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I recently noticed that the assets sent to clients aren't gzipped or minified on either my companies intranet or its public facing website.

I brought this to the attention of the networking department (who maintain the server) and asked if they could add the appropriate code to the server config.

My co-worker initially saw no problem and thought it was a good idea, but today he said that after he inquired further, he found out that it was a security concern and that's why they don't do it.

This baffles me.

I asked how it could possibly be a security concern if we compress the assets sitting on our server prior to sending them to the client.

He told me that it made it easier for hacked content to slip through the clients antivirus scanner. We use HTTPS though, so there's no way our code could be tampered with on the way to the client's browser without their browser noticing, right?

Further more, even if we did send the assets in plain text, if they get intercepted, the hacker could just gzip them himself and send that, so I'm really confused now.

Are there any legitimate reasons NOT to gzip/minify content sent to client's computers?

EDIT: The content is static, essentially just a marketing website for the company

  • minification is not compression - it's still plaintext. Are you sure you want to combine both in your question? – schroeder Dec 22 '15 at 23:17
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    If the compression is done actively and includes compression of secrets (e.g., session cookies) there can be active attacks to steal those secrets, for example CRIME (where you guess parts of the secret and look for reduction in the compressed content when the guess is correct). That said in serving static resources (with no secret tokens included), there isn't a legitimate reason to not compress the static resource. – dr jimbob Dec 22 '15 at 23:22
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    I seriously challenge this statement: "slip through the clients antivirus scanner" - it might slip through a http proxy doing inspection on the perimeter, but the end client antivirus?? – schroeder Dec 22 '15 at 23:28
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I've been pondering this and I don't think your networking department is justified in this opinion. It does all depend on your threat model, but given the threat model of "hacked content to slip through the clients antivirus scanner", this opinion makes no sense.

First, let's drop minification, because it's in plain text. There is no security reason or threat model that could be addressed by not minifying.

Now, let's look at the "hacked content". Because you are using HTTPS, the malicious content has to come from your server, and not a MitM. This excludes hacked ad networks or 3rd party content, because that's being served from elsewhere. This opinion also suggests that this threat (hacked content being served from your own servers) is credible enough to not gain the operational benefits of compressing the content. I doubt this is actually the case.

The other issue here is the concern for the end client. Besides being an odd concern for a web service, antivirus scanners on the client can still scan the content once it is uncompressed. Even a perimeter scanner will decompress content in order to scan it.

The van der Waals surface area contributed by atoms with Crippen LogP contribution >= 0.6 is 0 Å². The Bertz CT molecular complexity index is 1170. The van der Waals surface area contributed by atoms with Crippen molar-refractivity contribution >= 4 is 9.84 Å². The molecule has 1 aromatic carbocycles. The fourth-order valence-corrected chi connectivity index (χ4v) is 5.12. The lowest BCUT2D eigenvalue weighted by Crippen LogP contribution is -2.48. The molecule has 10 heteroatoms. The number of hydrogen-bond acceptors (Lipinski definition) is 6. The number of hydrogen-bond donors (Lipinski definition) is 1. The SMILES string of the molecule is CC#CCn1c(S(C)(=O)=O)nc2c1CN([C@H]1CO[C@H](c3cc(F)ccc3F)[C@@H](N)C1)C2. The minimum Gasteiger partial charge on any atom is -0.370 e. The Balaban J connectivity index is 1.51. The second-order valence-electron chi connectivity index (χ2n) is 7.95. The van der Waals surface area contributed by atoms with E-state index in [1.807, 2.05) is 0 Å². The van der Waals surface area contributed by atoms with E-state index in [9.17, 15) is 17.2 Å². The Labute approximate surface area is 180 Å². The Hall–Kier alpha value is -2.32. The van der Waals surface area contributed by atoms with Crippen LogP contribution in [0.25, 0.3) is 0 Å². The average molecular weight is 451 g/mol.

In addition to all this, you're right about having no control over the hacked content anyway. The hacker can choose to compress or not if they have access to your servers (which would be required in this threat model), so choosing not to compress static content is not justified.

In the end, it sounds like there is more to the story, the architecture, and odd decision than meets the eye.

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This should not be a security concern on which you spend energy.

Maybe your client doesn't have any anti-virus. Maybe they have bad anti-virus. If their system is vulnerable to attack by a website they visit, then that's their problem, not yours. Slowing down clients by not compressing content on the off-chance that their anti-virus software is good enough to catch an attack, unless it's zipped, is a strange tradeoff to make.

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Your network people may be thinking of CRIME, BREACH, or other attacks that exploit the size of compressed data that changes when the attacker makes a correct guess about a byte of a header or a cookie. By prohibiting compression over encrypted channels, they may hope to thwart such exploits.

  • yeah - I thought about CRIME and BREACH, too. But that's a little old to be worried about now, and it doesn't match the stated (and relayed) reasons by the network folks. It's also an odd thing to be worried about as the web server. It's more of an issue on the client end. – schroeder Dec 23 '15 at 0:03
  • @schroeder, exploiting BREACH is still possible today; and we are only hearing third-hand some of the excuses being provided by someone in their network area. It's also possible they have a more senior person behind the scenes saying "our apps are such that BREACH could make our clients' data vulnerable to attack." But yeah, we have no way of knowing what's really behind the prohibition. The only real answer is for him to directly ask his network people to clarify the precise risks they're trying to mitigate. – John Deters Dec 23 '15 at 0:15
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    I hear you (by "relayed" I meant we are getting the info 3rd hand), but it's a marketing website. There appears to be no risk to the client's data because the site does not host client data. – schroeder Dec 23 '15 at 0:25

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